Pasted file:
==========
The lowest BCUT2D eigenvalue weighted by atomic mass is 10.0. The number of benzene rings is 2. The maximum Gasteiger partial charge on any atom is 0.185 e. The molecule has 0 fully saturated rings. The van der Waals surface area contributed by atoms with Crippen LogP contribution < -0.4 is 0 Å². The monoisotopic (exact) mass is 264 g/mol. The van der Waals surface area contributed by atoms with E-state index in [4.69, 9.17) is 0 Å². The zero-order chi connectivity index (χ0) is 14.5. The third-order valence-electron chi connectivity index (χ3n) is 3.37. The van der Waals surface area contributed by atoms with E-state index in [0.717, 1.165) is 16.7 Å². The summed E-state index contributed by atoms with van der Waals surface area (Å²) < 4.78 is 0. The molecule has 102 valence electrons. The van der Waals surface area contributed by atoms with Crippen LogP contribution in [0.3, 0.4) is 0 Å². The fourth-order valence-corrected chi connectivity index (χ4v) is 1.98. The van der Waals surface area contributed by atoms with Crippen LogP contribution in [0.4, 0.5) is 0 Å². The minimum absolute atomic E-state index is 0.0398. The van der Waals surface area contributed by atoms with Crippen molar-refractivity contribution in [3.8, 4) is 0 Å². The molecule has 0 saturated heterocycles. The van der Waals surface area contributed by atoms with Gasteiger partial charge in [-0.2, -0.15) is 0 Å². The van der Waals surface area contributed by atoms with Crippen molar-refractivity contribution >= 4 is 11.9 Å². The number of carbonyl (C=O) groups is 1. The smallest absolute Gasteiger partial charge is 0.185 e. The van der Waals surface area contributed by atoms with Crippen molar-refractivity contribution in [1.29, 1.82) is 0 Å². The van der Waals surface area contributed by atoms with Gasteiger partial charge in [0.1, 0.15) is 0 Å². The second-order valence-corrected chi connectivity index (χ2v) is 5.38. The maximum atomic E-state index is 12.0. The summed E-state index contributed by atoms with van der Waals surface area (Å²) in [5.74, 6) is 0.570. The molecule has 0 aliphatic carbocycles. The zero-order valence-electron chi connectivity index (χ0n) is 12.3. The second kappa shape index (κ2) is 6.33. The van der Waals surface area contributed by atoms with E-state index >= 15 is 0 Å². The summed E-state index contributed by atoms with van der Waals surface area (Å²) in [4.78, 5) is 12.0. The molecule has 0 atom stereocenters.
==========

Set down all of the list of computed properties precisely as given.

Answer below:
The lowest BCUT2D eigenvalue weighted by atomic mass is 10.0. The number of benzene rings is 2. The maximum Gasteiger partial charge on any atom is 0.185 e. The molecule has 0 fully saturated rings. The van der Waals surface area contributed by atoms with Crippen LogP contribution < -0.4 is 0 Å². The monoisotopic (exact) mass is 264 g/mol. The van der Waals surface area contributed by atoms with E-state index in [4.69, 9.17) is 0 Å². The zero-order chi connectivity index (χ0) is 14.5. The third-order valence-electron chi connectivity index (χ3n) is 3.37. The van der Waals surface area contributed by atoms with E-state index in [0.717, 1.165) is 16.7 Å². The summed E-state index contributed by atoms with van der Waals surface area (Å²) < 4.78 is 0. The molecule has 102 valence electrons. The van der Waals surface area contributed by atoms with Crippen LogP contribution in [0.3, 0.4) is 0 Å². The fourth-order valence-corrected chi connectivity index (χ4v) is 1.98. The van der Waals surface area contributed by atoms with Crippen LogP contribution in [0.4, 0.5) is 0 Å². The minimum absolute atomic E-state index is 0.0398. The van der Waals surface area contributed by atoms with Crippen molar-refractivity contribution in [3.8, 4) is 0 Å². The molecule has 0 saturated heterocycles. The van der Waals surface area contributed by atoms with Gasteiger partial charge in [-0.2, -0.15) is 0 Å². The van der Waals surface area contributed by atoms with Crippen molar-refractivity contribution >= 4 is 11.9 Å². The number of carbonyl (C=O) groups is 1. The smallest absolute Gasteiger partial charge is 0.185 e. The van der Waals surface area contributed by atoms with Crippen molar-refractivity contribution in [1.29, 1.82) is 0 Å². The van der Waals surface area contributed by atoms with Gasteiger partial charge in [0.1, 0.15) is 0 Å². The second-order valence-corrected chi connectivity index (χ2v) is 5.38. The maximum atomic E-state index is 12.0. The summed E-state index contributed by atoms with van der Waals surface area (Å²) in [5.74, 6) is 0.570. The molecule has 0 aliphatic carbocycles. The zero-order valence-electron chi connectivity index (χ0n) is 12.3. The second kappa shape index (κ2) is 6.33. The van der Waals surface area contributed by atoms with E-state index >= 15 is 0 Å². The summed E-state index contributed by atoms with van der Waals surface area (Å²) in [4.78, 5) is 12.0. The molecule has 0 atom stereocenters.